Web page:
If you’ve been in the business for a while, or if you’re trying to break in and wonder why the veterans in the biz all seem so, well, shell shocked, Austin-based people photographer Kirk Tuck gives a cogent analysis and some uplifting advice here.
So if you’ve been in the business for a while, and have, say, 100,000 slides to scan, but not $700,000 to have them drummed, check out Slide Scanning Pros . Based in the Pacific Northwest, they use the Nikon Coolscan, and they are damned good at it, and they charge $.26 a slide and that includes rotating, cropping that annoying black border and removing blemishes and dust with Digital Ice. They do the scanning in country, and are very pleasant and efficient to deal with. The Slide Scanning Pros are inordinately fond of the PNG format, so if you want your stuff returned as Tiffs, make sure you specify that in your order.
So, let’s keep up with this “you’ve been in the business for a while” theme and let’s say you’re sick of reading all this how-to and would like to be reminded of why you travel and make photographs, then by all means pick up Within the Frame: The Journey of Photographic Vision by Canadian shooter David duChemin. David shoots for a lot of humanitarian organizations so his travel photography is done with a purpose, and his thoughtful analysis of the craft concentrates more on the bigger questions and less on the nuts and bolts. It’s a refreshing read, it dovetails nicely with Kirk Tuck’s article above, and it’s filled with excellent imagery.
This Post Has 5 Comments
Tim Marks9 Jun 2009
I second the recommendation of David’s Book. Inspirational!
Elliot10 Jun 2009
John Owens in the 12/07 issue of PopPhoto tried out India-based ScanCafe.com’s Coolscan 5000 ED scanning. They charge(d) 19 cents per negative and 24 cents per slide. “JPEGs averaging 2700KB, they were at least as good as I would have done. And the dust and dirt that marred some of the original slides were gone in the files…. So now, when Allen says his operation can do pro-caliber work (make 4000-dpi scans of slides and negs, serve up TIFFs), scan prints at 600 dpi for 27 cents (1200 dpi for a little more), clean up b&w negatives (typically a challenge for Digital ICE), and guarantee that my pictures will make it back from India, I don’t doubt him.”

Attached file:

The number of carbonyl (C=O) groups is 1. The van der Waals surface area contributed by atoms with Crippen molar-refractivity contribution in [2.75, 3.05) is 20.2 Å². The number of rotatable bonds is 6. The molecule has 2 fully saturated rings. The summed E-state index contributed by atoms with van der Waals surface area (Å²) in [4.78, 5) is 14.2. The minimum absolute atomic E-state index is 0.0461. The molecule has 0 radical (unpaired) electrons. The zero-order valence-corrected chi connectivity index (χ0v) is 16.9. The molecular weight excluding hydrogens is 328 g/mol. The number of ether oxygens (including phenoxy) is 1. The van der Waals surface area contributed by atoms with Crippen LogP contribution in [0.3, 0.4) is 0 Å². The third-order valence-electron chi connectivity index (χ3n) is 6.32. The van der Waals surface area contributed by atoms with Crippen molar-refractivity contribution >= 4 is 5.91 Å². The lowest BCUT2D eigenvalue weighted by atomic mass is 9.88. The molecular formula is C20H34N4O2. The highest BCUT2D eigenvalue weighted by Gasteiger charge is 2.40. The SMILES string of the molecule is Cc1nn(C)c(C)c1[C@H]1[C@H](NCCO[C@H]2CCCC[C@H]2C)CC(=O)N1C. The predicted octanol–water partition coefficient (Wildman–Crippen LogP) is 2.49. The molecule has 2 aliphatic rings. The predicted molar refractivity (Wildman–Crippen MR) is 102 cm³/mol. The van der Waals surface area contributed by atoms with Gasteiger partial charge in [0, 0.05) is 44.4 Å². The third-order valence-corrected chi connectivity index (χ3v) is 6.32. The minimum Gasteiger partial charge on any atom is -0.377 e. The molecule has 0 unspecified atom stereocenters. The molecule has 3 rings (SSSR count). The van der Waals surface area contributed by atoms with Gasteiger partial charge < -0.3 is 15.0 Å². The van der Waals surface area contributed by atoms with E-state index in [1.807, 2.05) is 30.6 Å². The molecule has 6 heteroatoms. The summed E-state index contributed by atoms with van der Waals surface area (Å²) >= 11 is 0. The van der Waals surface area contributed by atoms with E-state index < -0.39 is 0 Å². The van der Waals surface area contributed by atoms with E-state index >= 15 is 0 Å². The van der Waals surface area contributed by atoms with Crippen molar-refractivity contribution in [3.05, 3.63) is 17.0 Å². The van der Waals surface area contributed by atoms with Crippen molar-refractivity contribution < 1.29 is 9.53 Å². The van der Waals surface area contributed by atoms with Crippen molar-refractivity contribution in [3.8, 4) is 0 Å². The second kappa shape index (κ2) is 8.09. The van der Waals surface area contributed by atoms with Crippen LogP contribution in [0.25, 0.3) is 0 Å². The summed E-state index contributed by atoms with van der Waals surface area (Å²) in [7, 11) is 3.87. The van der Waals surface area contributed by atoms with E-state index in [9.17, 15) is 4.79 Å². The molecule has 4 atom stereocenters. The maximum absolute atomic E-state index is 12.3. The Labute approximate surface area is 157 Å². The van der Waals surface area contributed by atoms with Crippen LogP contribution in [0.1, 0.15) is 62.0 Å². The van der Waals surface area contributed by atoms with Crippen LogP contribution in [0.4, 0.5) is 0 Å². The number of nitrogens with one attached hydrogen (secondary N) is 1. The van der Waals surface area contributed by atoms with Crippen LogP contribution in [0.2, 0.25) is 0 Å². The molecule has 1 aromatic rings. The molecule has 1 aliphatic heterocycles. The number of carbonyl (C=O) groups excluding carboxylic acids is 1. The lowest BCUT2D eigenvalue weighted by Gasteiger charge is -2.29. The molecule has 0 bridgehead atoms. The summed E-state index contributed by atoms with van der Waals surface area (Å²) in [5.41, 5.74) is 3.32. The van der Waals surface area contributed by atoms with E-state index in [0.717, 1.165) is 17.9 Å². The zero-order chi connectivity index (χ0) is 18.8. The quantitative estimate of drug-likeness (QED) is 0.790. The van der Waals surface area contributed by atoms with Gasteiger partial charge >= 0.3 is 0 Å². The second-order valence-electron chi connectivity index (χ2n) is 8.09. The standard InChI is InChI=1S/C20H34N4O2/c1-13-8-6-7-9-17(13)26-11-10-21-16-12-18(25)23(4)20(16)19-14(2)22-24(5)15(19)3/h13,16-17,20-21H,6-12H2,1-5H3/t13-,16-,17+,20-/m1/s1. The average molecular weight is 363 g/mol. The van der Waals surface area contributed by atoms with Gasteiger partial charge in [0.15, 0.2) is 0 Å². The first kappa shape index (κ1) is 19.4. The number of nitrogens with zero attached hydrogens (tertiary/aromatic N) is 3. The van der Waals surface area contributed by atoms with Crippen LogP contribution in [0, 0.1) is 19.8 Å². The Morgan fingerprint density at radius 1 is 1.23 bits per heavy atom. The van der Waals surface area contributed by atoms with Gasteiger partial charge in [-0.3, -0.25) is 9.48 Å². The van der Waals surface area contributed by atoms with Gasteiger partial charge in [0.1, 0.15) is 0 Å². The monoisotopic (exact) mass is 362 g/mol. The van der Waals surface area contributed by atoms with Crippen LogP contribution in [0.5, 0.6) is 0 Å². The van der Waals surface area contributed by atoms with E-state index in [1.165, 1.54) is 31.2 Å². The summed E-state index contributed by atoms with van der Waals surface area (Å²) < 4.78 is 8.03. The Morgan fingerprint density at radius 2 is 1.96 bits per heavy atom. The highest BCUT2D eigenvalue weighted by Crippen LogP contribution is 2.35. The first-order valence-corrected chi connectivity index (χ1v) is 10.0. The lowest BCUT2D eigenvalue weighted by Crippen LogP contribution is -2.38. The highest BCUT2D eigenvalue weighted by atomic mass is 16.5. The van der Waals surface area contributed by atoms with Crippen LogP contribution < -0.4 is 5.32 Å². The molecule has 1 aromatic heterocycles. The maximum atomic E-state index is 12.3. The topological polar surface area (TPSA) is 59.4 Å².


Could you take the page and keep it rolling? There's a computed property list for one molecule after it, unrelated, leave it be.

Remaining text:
Elliot10 Jun 2009
The ONION piece reminds me of an interview with Thomas Roma, where he listed the subjects his photography students were forbidden to photograph: “I actually give a list of things not to photograph because they’re traps and they’re just a waste of time: no mimes, no cats, no bicycle wheels in the sun casting a shadow, no fire hydrants with snow on top of them, no babies, no old people, don’t go to Chinatown and photograph fish or ducks hanging in the window. And I ask people to be sensitive to certain racial and ethnic things, to not photograph the Other. This is not a safari where you’re going around looking for the exotic. I find that it’s much richer to point the camera within the world you occupy.” Quote came from this link:
Aileen Ah-Tye11 Jun 2009
Will check out Slide Scanning Pros. How do they compare to Calypso Imaging, which you recommended in the past?
I’m working to process all my images – RAW or scanned film – with Photoshop CS4’s RAW processor (Scott Kelby came up with this tip in his CS 4 book.) I’m trying to get it down to 15 minutes per image (ha!).
So – maybe Slide Scanning Pros can help with the workflow (and the pocketbook!).
Bob11 Jun 2009
They (SlidescanningPros) use a Nikon Coolscan, while the Calypso folks use an Imacon, which is more like a drumscan. You’ll get more out of the Imacon, but what you have to assess is how much do you need? For a big inkjet print, the drum scan is probably the way to go. For most stock and editorial uses, a good Coolscan will be fine in most cases.Keep in mind there is a substantial price difference…the Imacon scans are about 6x or more as expensive.